by Stefania Spezzati and Oliver Hirt

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(Reuters) – Credit Suisse Group AG entered a decisive weekend for its future on Saturday as several rivals began to limit their dealings with Switzerland’s second-best bank, which has been battered on the stock market, while the regulator increases pressure for a merger with its compatriot UBS AG.

Credit Suisse Chief Financial Officer Dixit Joshi and his teams will hold meetings over the weekend to assess strategic scenarios for the bank, sources familiar with the matter said on Friday.

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The 167-year-old establishment is the victim in particular of the turbulence caused on the markets by the fall of the American banks Silicon Valley Bank and Signature Bank over the past week, which forced it to call on financing from the Swiss central bank to the tune of of $54 billion.

National regulators are encouraging UBS and Credit Suisse to merge but neither bank wants to, a source said, adding that regulators do not have the power to force such a merger.

The boards of UBS and Credit Suisse are due to meet separately this weekend, the Financial Times reported. Following this article, the action of the second Swiss bank jumped 9% Friday after-hours trading.

Credit Suisse and UBS both declined to comment.

In new evidence that difficulties are piling up, at least four major banks, including Societe Generale and Deutsche Bank, have imposed restrictions on transactions involving Credit Suisse or assets linked to the Swiss bank, Reuters has learned from five sources directly informed of the case.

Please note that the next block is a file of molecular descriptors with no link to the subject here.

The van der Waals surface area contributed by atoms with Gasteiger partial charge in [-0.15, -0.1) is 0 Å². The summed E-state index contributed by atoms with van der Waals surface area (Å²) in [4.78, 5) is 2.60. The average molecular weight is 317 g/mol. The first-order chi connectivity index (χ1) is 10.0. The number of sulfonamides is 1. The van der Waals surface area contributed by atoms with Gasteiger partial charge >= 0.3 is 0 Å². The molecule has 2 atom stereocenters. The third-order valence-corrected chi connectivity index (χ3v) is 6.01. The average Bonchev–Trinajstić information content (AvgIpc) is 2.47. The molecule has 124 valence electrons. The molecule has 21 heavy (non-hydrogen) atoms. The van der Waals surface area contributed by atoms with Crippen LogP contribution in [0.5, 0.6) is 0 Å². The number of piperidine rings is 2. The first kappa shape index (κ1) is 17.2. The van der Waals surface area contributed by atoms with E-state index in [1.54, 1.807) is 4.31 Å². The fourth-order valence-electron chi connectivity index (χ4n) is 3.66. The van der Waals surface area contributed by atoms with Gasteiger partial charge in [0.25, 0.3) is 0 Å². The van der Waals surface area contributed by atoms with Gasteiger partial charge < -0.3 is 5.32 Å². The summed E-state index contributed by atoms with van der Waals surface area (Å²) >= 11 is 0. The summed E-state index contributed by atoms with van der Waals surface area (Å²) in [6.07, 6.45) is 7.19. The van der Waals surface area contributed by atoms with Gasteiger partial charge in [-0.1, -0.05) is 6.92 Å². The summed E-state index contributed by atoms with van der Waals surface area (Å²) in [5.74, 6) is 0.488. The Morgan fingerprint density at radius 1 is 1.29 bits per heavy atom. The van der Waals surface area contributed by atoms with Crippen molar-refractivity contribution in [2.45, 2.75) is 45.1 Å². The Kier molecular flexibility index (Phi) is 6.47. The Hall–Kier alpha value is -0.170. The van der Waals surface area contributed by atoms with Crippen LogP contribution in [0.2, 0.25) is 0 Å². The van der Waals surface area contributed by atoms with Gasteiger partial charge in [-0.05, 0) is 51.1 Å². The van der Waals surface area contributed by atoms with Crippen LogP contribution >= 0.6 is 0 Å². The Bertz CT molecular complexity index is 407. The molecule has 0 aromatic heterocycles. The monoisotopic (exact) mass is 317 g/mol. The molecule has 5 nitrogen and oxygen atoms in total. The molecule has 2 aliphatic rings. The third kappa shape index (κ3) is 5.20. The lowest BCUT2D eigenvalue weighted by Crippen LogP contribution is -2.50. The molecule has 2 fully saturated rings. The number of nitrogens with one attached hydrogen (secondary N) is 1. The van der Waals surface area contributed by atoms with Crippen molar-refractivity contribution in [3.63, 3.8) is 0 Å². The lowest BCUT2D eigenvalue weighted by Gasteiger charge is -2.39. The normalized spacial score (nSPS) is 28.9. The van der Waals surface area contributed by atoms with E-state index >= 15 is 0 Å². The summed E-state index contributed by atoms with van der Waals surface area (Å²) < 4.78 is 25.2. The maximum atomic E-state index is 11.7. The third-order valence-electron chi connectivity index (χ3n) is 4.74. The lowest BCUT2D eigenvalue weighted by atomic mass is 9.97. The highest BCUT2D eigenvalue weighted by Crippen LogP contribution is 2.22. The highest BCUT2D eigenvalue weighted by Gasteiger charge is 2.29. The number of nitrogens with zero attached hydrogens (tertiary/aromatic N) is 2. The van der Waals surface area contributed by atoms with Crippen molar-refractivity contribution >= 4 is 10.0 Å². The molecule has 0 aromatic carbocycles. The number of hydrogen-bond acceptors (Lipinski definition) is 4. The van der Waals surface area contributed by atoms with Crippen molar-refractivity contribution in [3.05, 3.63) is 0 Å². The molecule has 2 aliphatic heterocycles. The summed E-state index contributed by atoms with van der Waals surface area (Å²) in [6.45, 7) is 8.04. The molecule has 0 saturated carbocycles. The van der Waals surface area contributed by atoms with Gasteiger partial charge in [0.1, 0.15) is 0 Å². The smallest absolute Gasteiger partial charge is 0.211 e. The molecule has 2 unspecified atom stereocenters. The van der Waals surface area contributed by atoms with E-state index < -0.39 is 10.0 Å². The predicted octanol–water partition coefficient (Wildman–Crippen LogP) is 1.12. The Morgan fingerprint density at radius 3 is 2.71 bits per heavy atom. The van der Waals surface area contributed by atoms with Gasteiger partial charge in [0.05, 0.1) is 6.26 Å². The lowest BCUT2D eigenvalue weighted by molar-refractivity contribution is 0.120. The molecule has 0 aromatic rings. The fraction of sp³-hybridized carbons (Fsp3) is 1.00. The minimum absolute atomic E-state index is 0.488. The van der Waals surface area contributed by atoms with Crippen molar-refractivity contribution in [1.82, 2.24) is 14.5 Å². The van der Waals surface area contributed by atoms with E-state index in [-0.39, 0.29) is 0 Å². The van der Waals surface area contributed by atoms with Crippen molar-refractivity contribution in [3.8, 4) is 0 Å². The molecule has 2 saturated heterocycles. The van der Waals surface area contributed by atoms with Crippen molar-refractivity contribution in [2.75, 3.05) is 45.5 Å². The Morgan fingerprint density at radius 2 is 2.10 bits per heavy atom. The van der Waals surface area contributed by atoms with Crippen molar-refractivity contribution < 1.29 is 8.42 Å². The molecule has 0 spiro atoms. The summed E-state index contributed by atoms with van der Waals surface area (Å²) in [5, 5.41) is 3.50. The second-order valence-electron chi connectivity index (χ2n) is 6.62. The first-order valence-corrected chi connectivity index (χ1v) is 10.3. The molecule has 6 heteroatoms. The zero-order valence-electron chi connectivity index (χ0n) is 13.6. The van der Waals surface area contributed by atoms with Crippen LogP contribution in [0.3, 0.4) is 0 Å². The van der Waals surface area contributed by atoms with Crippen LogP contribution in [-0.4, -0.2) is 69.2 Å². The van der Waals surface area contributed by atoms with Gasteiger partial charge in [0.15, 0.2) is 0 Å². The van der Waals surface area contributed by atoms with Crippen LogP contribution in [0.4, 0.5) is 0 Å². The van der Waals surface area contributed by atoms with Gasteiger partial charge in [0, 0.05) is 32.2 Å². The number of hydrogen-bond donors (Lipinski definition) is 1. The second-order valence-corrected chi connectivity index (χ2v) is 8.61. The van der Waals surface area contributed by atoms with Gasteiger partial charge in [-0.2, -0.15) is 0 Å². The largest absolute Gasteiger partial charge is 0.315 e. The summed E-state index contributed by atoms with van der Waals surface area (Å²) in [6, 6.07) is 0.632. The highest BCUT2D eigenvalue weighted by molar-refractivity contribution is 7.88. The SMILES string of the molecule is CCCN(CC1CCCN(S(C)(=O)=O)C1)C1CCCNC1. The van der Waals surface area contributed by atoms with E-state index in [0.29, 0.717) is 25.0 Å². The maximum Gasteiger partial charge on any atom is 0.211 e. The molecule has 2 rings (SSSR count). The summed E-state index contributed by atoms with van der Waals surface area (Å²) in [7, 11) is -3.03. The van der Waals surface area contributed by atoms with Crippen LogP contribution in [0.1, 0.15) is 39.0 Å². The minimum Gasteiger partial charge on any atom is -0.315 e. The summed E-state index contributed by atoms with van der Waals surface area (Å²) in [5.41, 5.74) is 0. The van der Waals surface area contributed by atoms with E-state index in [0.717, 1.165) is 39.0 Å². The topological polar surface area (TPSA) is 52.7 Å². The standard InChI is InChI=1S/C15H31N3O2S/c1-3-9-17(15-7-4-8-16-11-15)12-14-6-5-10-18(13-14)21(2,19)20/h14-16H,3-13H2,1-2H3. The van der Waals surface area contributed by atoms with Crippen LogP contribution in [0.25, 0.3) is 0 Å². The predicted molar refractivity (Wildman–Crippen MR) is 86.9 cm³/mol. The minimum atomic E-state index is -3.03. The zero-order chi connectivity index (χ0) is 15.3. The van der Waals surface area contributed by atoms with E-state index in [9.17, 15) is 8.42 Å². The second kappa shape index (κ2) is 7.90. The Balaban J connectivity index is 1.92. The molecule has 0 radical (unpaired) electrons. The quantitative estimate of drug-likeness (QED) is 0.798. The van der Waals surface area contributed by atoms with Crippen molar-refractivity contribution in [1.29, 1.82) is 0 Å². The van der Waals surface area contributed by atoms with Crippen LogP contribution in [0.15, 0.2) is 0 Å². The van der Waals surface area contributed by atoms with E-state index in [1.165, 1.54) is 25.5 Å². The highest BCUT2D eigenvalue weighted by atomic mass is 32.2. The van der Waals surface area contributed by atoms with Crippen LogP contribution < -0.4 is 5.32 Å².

“The intervention of the Swiss central bank was a necessary step to calm the fire, but may not be enough to restore confidence in Credit Suisse, so we are talking about additional measures”, comments Frédérique Carrier, director of strategy at investment at RBC Wealth Management.

Efforts to strengthen the Swiss banking establishment come as many officials, including the European Central Bank and US President Joe Biden, have moved to reassure investors and savers about the reliability of the global banking system, without succeeding for the time to completely dispel the fear of a spread of difficulties.

This week, major U.S. banks provided $30 billion to support smaller First Republic, while the entire U.S. banking industry sought a record $153 billion from the Federal Reserve within days. dollars in emergency cash.

Saturday on France Inter, Philippe Brassac, president of the French Banking Federation, stressed that unlike in the past, there was no longer any mechanism for the propagation of this type of crisis. There is “no risk of a banking crisis in France”, he added.

(Reuters bureaus, Gilles Guillaume for the )

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